As We See It

In brief: Blackbird Studios closes, more hope for the Huntridge and Shamir’s LGBT accolade

Owner Gina Quaranto inside Blackbird Studios.
Photo: Christopher DeVargas

Bye bye, birdie The Arts District will lose another gallery when Blackbird Studios shutters in January. The well-loved Commerce Street space championed emerging artists from Las Vegas and beyond. “Until the very end we stuck to our guns by never selling out,” owner Gina Quaranto wrote on Facebook, “and by curating every show whether the work was from a brand-new talent with no experience (and zero built-in collectors) or showing installation work that was absolutely never ‘sellable.’ We believed in the art and knew it needed to be seen. That was why we started this gallery so long ago, and we held true to that all these years.”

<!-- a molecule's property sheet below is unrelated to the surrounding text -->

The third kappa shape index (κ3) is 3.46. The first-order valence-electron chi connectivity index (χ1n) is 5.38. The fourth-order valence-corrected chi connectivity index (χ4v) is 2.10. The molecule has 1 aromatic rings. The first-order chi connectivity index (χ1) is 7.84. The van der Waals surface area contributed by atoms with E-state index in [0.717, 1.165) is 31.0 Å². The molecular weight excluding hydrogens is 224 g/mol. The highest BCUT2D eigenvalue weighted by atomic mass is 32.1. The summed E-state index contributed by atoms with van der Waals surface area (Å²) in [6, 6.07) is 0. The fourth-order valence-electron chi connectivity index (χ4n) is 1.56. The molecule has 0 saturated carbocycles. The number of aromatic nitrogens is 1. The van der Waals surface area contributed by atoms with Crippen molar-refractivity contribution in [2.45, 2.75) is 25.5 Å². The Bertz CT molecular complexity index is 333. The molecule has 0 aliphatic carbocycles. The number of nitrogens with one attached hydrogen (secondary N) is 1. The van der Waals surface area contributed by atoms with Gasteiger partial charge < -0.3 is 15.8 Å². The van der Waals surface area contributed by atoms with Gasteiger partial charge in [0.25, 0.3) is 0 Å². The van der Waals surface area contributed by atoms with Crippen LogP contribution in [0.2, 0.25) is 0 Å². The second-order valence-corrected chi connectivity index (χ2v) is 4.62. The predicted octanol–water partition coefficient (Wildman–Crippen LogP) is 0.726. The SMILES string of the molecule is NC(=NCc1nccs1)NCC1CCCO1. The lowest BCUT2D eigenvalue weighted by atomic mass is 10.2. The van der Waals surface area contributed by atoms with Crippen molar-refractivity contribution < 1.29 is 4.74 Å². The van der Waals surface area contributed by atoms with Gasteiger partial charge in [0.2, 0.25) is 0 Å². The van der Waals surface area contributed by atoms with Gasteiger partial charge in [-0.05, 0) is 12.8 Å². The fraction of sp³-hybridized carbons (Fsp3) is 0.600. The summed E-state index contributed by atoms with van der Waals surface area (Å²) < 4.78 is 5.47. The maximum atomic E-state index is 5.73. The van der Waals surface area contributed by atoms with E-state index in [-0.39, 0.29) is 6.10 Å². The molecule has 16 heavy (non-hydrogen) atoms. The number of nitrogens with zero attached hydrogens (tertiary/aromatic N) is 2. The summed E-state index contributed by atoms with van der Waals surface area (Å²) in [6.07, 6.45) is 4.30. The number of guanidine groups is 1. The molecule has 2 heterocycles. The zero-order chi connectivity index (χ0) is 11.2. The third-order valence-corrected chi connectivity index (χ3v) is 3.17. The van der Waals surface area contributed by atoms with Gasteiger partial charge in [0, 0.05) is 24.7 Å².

One More Try? Since Huntridge Revival LLC announced it would end its mission to buy and restore the 1940s-era art deco theater on Charleston and Maryland, a new developer, Dapper Companies, purchased three properties in the area and announced plans to eventually buy the theater. “We want to build on all the redevelopment efforts and momentum that have been happening on East Fremont Street and other parts of downtown and extend them to this corner and this neighborhood,” principal J Dapper says. “To us, it isn’t just about the Huntridge Theatre. It’s really about the whole Huntridge neighborhood.”

Head in the clouds? Adding to his growing renown and recent appearance on The Late Show with Stephen Colbert, 21-year-old hometown hero Shamir Bailey racked up another accolade last week, being honored by Out magazine as one of “this year’s most compelling LGBT people.” The magazine lauded him as a “poster child for a new generation of pop star: the post-queer, post-gender, fearlessly original kind. … Bailey’s debut album, Ratchet, presents itself as a celebration of difference without the sloganeering that often accompanies pro-LGBT music.”

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